Richard Branson has offered $25 million for such a technological breakthrough.He wants to keep flying planes and driving cars!
        Pielke’s following section is on Carbon Remediation (he views it more optimistically),entitled “What about just cleaning up our mess?” He is keen on R & D.and believes funds for research should be greatly increased.

      2. Sounds interesting thanks, Doug. I haven’t read much about it other than to watch a talk by Keith on TED. He was certainly very enthusiastic. I am definitely in favour of lots of R&D in this field because I think that ultimately we need to get back to 350ppm.

  3. Since you’re in France, I’ll leave you with the words of French scientist François-Marie Bréon, one of the Lead Authors of the IPCC’s AR5:-
    “My biggest error on the climatic plan was to participate in the creation of four children whom it is now necessary to feed, with a meat component, and to warm (not much, but a little all the same.”.
    There you have the solution – population control!
    Is it unethical and immoral for a couple to have more than one or two children?

  4. This kind of geoengineering is not science fiction, but I agree with Douglas’s reference to the fact that the larger problem is that we don’t really know what will happen. We have some idea what the result will be, but the possibility of unintended (maybe even unimaginable) consequences of sulphate injection, for example, drive up the risk associated with trying it.

    You might be interested to read about a rogue instance of geoengineering that was reported last year. A businessman dumped 100 tons of iron into the Pacific Ocean off the coast of Canada. The project was economically motivated: iron leads plankton to bloom which fish feed on; by dumping the iron, the company was hoping to increase the salmon population. The experiment is of interest to climate because plankton absorb CO2, theoretically sequestering it in the bottom of the ocean when the plankton die and float to the ocean floor.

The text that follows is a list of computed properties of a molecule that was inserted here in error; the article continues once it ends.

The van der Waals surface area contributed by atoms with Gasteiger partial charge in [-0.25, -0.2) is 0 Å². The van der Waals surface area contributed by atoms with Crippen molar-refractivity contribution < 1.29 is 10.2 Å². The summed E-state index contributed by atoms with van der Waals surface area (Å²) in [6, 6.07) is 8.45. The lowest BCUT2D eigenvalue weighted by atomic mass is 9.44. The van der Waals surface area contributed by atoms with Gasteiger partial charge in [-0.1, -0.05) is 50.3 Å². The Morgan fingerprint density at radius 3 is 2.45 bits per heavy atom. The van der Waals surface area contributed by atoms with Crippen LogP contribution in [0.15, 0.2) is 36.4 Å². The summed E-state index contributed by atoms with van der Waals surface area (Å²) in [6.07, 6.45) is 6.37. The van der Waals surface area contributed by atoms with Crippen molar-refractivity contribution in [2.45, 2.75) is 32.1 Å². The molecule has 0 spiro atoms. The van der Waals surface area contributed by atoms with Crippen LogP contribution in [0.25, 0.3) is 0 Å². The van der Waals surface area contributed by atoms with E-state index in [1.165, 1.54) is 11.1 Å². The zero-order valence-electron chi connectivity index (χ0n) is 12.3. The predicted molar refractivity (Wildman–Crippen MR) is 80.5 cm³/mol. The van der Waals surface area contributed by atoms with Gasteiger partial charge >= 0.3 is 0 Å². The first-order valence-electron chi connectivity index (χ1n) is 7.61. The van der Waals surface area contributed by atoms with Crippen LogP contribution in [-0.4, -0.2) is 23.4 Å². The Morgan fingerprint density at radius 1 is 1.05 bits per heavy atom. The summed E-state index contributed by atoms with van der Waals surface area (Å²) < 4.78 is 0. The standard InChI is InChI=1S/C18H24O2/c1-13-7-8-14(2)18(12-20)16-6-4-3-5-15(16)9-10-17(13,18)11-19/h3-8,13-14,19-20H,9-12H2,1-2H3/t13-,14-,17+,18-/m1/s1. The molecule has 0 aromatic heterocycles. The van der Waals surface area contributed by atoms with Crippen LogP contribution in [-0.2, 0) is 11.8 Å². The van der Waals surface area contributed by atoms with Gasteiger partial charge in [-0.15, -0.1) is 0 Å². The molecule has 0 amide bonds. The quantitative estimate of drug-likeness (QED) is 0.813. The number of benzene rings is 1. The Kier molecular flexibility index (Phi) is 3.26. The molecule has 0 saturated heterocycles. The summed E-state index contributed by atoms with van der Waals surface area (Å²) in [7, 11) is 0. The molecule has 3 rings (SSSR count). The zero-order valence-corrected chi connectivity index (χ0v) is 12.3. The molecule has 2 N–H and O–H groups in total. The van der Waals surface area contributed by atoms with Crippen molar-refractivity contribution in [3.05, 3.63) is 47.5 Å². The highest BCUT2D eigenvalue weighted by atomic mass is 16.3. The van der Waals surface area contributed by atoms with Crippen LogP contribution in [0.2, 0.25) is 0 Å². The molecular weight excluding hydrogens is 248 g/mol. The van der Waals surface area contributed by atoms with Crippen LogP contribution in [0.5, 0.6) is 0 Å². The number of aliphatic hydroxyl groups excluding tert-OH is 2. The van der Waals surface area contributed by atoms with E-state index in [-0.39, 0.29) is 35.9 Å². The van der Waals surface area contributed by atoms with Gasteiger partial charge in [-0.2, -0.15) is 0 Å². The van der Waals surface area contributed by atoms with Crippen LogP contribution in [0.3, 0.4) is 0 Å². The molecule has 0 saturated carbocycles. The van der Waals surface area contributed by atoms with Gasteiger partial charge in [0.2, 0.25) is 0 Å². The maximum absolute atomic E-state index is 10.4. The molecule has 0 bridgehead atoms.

Interestingly, some of the strongest criticism besides the fact that this businessman and the company he worked for were toying with nature, was the fact that they didn’t alert scientists about what they were planning to do. In the end, it seems like not much scientific information was gained because the experiment wasn’t controlled enough. But as you mentioned in your post, this is the kind of thing that could happen if one company or even country felt that they had something to gain from trying to alter their local environment. And it could have significant unforeseen consequences for the rest of the world.

    Here’s an article that discusses the incident: http://www.nytimes.com/2012/10/19/science/earth/iron-dumping-experiment-in-pacific-alarms-marine-experts.html?_r=0

  5. Hi Gail,

    Yes, I’d forgotten about the incident of iron dumping but can remember reading about it at the time. I wonder whether there was any impact on the salmon population?

    It does seem to me that our lack of data about the risks of geoengineering means we should be doing something to remedy this. I think this is essentially what Keith is arguing for: perform the experiments now and gather some data.